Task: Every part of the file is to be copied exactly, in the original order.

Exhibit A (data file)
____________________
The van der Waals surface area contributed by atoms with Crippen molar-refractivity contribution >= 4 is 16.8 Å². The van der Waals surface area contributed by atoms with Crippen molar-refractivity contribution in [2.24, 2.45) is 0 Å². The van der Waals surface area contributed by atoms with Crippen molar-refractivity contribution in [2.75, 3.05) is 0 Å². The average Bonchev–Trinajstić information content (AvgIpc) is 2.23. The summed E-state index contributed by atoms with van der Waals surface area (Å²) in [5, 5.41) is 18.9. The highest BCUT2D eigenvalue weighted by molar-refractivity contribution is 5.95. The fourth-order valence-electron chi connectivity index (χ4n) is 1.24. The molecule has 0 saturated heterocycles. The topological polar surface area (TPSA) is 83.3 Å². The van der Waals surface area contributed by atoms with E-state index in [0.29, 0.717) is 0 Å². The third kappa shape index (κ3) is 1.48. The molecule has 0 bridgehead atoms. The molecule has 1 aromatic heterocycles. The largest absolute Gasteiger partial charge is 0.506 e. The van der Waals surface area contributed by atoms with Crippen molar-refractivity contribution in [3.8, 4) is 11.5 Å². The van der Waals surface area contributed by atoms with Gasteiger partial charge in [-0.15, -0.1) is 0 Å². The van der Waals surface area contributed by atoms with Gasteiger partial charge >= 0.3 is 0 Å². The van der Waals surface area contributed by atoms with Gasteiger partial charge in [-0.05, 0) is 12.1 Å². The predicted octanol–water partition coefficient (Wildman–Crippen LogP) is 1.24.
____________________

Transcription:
The van der Waals surface area contributed by atoms with Crippen molar-refractivity contribution >= 4 is 16.8 Å². The van der Waals surface area contributed by atoms with Crippen molar-refractivity contribution in [2.24, 2.45) is 0 Å². The van der Waals surface area contributed by atoms with Crippen molar-refractivity contribution in [2.75, 3.05) is 0 Å². The average Bonchev–Trinajstić information content (AvgIpc) is 2.23. The summed E-state index contributed by atoms with van der Waals surface area (Å²) in [5, 5.41) is 18.9. The highest BCUT2D eigenvalue weighted by molar-refractivity contribution is 5.95. The fourth-order valence-electron chi connectivity index (χ4n) is 1.24. The molecule has 0 saturated heterocycles. The topological polar surface area (TPSA) is 83.3 Å². The van der Waals surface area contributed by atoms with E-state index in [0.29, 0.717) is 0 Å². The third kappa shape index (κ3) is 1.48. The molecule has 0 bridgehead atoms. The molecule has 1 aromatic heterocycles. The largest absolute Gasteiger partial charge is 0.506 e. The van der Waals surface area contributed by atoms with Crippen molar-refractivity contribution in [3.8, 4) is 11.5 Å². The van der Waals surface area contributed by atoms with Gasteiger partial charge in [-0.15, -0.1) is 0 Å². The van der Waals surface area contributed by atoms with Gasteiger partial charge >= 0.3 is 0 Å². The van der Waals surface area contributed by atoms with Gasteiger partial charge in [-0.05, 0) is 12.1 Å². The predicted octanol–water partition coefficient (Wildman–Crippen LogP) is 1.24.